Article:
Work “In and About a Stream” under the Provincial Water Act - Any work ‘in and about a stream’ requires approval from provincial and federal agencies. A detailed publication from the Ministry of Environment, “Standards and Best Practices for Instream Works” 2.67 MB PDF),

British Columbia Water Protection Act
This Act will not affect most producers. Administered by MOE, the Act:

  • confirms the ownership of surface water and groundwater in the Province
  • maintains existing bulk water removal rights
  • prohibits bulk removal of water to outside BC
  • prohibits large-scale diversion of water between the major watersheds of BC
  • British Columbia Drinking Water Protection Act
    This Act and Regulation have requirements regarding the protection of drinking water quality and regulates domestic water systems (those serving more than one single-family residence).

    British Columbia Drainage, Ditch and Dyke Act
    Administered by MOE, this Act establishes a system for the regulation and authorization of ditches, watercourses, drainages, and dykes in BC. For support documentation on this topic refer to BCMAFF's Agricultural Watercourse Maintenance Policy

    Water Guidelines (federal and provincial)

    Canada Summary of Guidelines for Canadian Drinking Water Quality
    The Guidelines for Canadian Drinking Water Quality are published by Health Canada. The April 2003 version supersedes all previous versions, including that contained in the published booklet and is being revised.

    British Columbia Treating Irrigation & Crop Wash Water for Pathogens ('03 pdf)
    Many irrigation and crop wash water supplies are from agricultural drainage ditches. While ditches are often prone to poor water quality, all surface water sources may contain pathogens. Due to the extensive diversity of microorganisms found in the aquatic environment it is expensive to identify all species for monitoring purposes. Therefore an indicator organism or surrogate organism that is easily detectable is often used to identify fecal contamination.

    British Columbia Water ('01)
    This report is part of a series establishing water quality criteria for British Columbia. It sets criteria for microbiological indicators, which are bacteria indicating the risk of disease from pathogenic bacteria.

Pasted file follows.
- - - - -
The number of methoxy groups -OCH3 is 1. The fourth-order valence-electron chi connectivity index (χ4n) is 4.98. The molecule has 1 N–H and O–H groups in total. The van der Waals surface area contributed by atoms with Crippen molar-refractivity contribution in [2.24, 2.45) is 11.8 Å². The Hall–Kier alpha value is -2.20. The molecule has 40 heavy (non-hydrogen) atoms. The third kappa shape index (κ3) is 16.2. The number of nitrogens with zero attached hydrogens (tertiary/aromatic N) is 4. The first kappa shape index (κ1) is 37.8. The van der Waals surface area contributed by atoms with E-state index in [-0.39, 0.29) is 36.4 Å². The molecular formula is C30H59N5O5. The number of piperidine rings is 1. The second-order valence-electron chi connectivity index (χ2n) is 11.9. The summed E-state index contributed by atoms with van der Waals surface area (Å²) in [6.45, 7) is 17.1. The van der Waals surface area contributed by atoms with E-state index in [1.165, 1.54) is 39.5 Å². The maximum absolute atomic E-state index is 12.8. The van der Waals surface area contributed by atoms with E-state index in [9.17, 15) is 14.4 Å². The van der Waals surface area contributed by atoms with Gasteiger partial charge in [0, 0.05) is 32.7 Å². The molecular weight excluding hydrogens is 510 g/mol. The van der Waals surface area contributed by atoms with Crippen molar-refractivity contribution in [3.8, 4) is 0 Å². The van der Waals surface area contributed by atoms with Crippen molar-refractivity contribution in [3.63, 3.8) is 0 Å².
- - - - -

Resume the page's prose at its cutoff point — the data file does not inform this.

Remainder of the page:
British Columbia Carbon Tax Act
    The Carbon Tax Act establishes a carbon tax in BC. Carbon tax is a broad based tax that applies to the purchase or use of fuels, such as gasoline, diesel, natural gas, heating oil, propane and coal, and the use of combustibles, such as peat and tires, when used to produce heat or energy. Carbon tax applies to fuels at different rates depending on their anticipated carbon emissions, and the tax rates are scheduled to change on July 1, 2011 and 2012. Farmers are required to pay carbon tax on fuel purchased or used for farming operations.

    British Columbia Environment and Land Use Act
    This Act establishes the Environment and Land Use Committee which recommends programs to increase environmental awareness, ensures that the natural environment is considered in land-use and resource development decisions, etc. The Minister of Environment traditionally chairs the committee. Orders may be made respecting the environment or land use that may override other Acts and regulations. It is administered by MOE.

    Canada Canadian Environmental Assessment Act
    Environment Canada administers this Act. It applies only to federal lands, works and undertakings, lands subject to the Indian Act, as well as lands in respect of which Indians have interests.

    Canada Canadian Environmental Protection Act
    Environment Canada with Health Canada administers this Act. It applies to all lands in Canada and concerns toxic substances, hazardous materials, new substances, export and import of substances, fuels, international air pollution, ocean disposal, etc.

    British Columbia Greenhouse Gas Reduction (Cap and Trade) Act
    The Act provides the legislative authority to implement a cap-and-trade system for GHGs which includes the establishment of reporting and compliance requirements. It also provides authority for regulations to establish criteria for projects that qualify as GHG offsets in a regulated offset system. Single sites which emit 10,000 tonnes or more of CO2 per year have to report their emissions, and those which emit 25,000 tonnes or greater will be regulated. There is currently only one agricultural facility in BC which emits over 25,000 tonnes per year and a few that emit more than 10,000 tonnes which are required to report their emissions.

    British Columbia Greenhouse Gas Reduction Targets Act
    The Act commits British Columbia to reductions of GHG emissions (of 2007 levels) by at least 33% by 2020. By 2050 it commits British Columbia to reductions (of 2007 levels) by at least 80%. Although emissions reductions for agriculture are not regulated, if agricultural emissions are not reduced while the rest of society does, the perceived impact of agriculture’s contribution to climate change will increase. Under the Act, public sector organizations are required to be carbon neutral by 2010. Through the Climate Action Charter (separate from the Act), a large number of Local Governments have agreed to become carbon neutral and can develop municipal Climate Plans to mitigate emissions. Through this process Local Governments may encourage reduction of agricultural GHG emissions in the municipality.